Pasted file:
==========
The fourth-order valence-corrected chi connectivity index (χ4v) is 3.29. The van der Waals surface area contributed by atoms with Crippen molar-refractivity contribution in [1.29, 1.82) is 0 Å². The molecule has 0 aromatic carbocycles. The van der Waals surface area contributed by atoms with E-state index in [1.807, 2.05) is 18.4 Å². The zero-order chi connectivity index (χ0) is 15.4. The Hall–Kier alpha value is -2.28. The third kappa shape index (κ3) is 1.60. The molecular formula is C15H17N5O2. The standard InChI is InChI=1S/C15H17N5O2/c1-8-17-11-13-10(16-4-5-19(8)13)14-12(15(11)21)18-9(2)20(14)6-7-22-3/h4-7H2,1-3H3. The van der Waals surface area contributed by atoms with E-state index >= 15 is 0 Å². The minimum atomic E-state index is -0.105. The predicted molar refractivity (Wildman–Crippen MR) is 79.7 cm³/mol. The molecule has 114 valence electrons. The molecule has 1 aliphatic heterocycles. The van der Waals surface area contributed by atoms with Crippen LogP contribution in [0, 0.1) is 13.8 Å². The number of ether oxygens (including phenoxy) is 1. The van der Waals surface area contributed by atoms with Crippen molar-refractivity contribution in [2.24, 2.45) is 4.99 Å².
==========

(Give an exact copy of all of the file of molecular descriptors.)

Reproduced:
The fourth-order valence-corrected chi connectivity index (χ4v) is 3.29. The van der Waals surface area contributed by atoms with Crippen molar-refractivity contribution in [1.29, 1.82) is 0 Å². The molecule has 0 aromatic carbocycles. The van der Waals surface area contributed by atoms with E-state index in [1.807, 2.05) is 18.4 Å². The zero-order chi connectivity index (χ0) is 15.4. The Hall–Kier alpha value is -2.28. The third kappa shape index (κ3) is 1.60. The molecular formula is C15H17N5O2. The standard InChI is InChI=1S/C15H17N5O2/c1-8-17-11-13-10(16-4-5-19(8)13)14-12(15(11)21)18-9(2)20(14)6-7-22-3/h4-7H2,1-3H3. The van der Waals surface area contributed by atoms with E-state index >= 15 is 0 Å². The minimum atomic E-state index is -0.105. The predicted molar refractivity (Wildman–Crippen MR) is 79.7 cm³/mol. The molecule has 114 valence electrons. The molecule has 1 aliphatic heterocycles. The van der Waals surface area contributed by atoms with Crippen LogP contribution in [0, 0.1) is 13.8 Å². The number of ether oxygens (including phenoxy) is 1. The van der Waals surface area contributed by atoms with Crippen molar-refractivity contribution in [2.24, 2.45) is 4.99 Å².